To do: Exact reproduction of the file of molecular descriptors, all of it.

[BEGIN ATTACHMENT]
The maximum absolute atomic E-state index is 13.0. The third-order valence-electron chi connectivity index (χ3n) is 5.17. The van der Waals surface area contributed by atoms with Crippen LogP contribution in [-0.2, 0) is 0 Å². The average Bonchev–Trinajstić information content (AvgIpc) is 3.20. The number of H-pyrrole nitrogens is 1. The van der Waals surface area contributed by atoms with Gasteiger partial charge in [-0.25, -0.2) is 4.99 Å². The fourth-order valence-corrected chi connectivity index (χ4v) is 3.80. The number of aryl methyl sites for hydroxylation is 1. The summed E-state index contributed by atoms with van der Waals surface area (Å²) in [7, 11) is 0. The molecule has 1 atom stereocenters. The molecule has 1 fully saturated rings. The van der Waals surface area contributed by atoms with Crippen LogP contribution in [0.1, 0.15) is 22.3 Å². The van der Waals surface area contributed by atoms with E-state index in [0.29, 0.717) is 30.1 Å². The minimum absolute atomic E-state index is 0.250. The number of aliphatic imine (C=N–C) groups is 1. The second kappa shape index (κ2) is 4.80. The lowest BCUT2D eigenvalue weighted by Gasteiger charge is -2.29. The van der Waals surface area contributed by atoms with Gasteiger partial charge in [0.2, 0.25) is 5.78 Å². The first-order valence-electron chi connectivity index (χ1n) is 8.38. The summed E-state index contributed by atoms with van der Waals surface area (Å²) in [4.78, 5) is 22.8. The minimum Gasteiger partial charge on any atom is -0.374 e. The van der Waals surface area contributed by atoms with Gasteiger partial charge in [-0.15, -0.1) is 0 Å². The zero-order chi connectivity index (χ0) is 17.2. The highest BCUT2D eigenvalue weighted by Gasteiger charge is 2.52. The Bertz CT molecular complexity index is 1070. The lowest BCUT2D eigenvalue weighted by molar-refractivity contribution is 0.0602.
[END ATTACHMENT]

The maximum absolute atomic E-state index is 13.0. The third-order valence-electron chi connectivity index (χ3n) is 5.17. The van der Waals surface area contributed by atoms with Crippen LogP contribution in [-0.2, 0) is 0 Å². The average Bonchev–Trinajstić information content (AvgIpc) is 3.20. The number of H-pyrrole nitrogens is 1. The van der Waals surface area contributed by atoms with Gasteiger partial charge in [-0.25, -0.2) is 4.99 Å². The fourth-order valence-corrected chi connectivity index (χ4v) is 3.80. The number of aryl methyl sites for hydroxylation is 1. The summed E-state index contributed by atoms with van der Waals surface area (Å²) in [7, 11) is 0. The molecule has 1 atom stereocenters. The molecule has 1 fully saturated rings. The van der Waals surface area contributed by atoms with Crippen LogP contribution in [0.1, 0.15) is 22.3 Å². The van der Waals surface area contributed by atoms with E-state index in [0.29, 0.717) is 30.1 Å². The minimum absolute atomic E-state index is 0.250. The number of aliphatic imine (C=N–C) groups is 1. The second kappa shape index (κ2) is 4.80. The lowest BCUT2D eigenvalue weighted by Gasteiger charge is -2.29. The van der Waals surface area contributed by atoms with Gasteiger partial charge in [0.2, 0.25) is 5.78 Å². The first-order valence-electron chi connectivity index (χ1n) is 8.38. The summed E-state index contributed by atoms with van der Waals surface area (Å²) in [4.78, 5) is 22.8. The minimum Gasteiger partial charge on any atom is -0.374 e. The van der Waals surface area contributed by atoms with Gasteiger partial charge in [-0.15, -0.1) is 0 Å². The zero-order chi connectivity index (χ0) is 17.2. The highest BCUT2D eigenvalue weighted by Gasteiger charge is 2.52. The Bertz CT molecular complexity index is 1070. The lowest BCUT2D eigenvalue weighted by molar-refractivity contribution is 0.0602.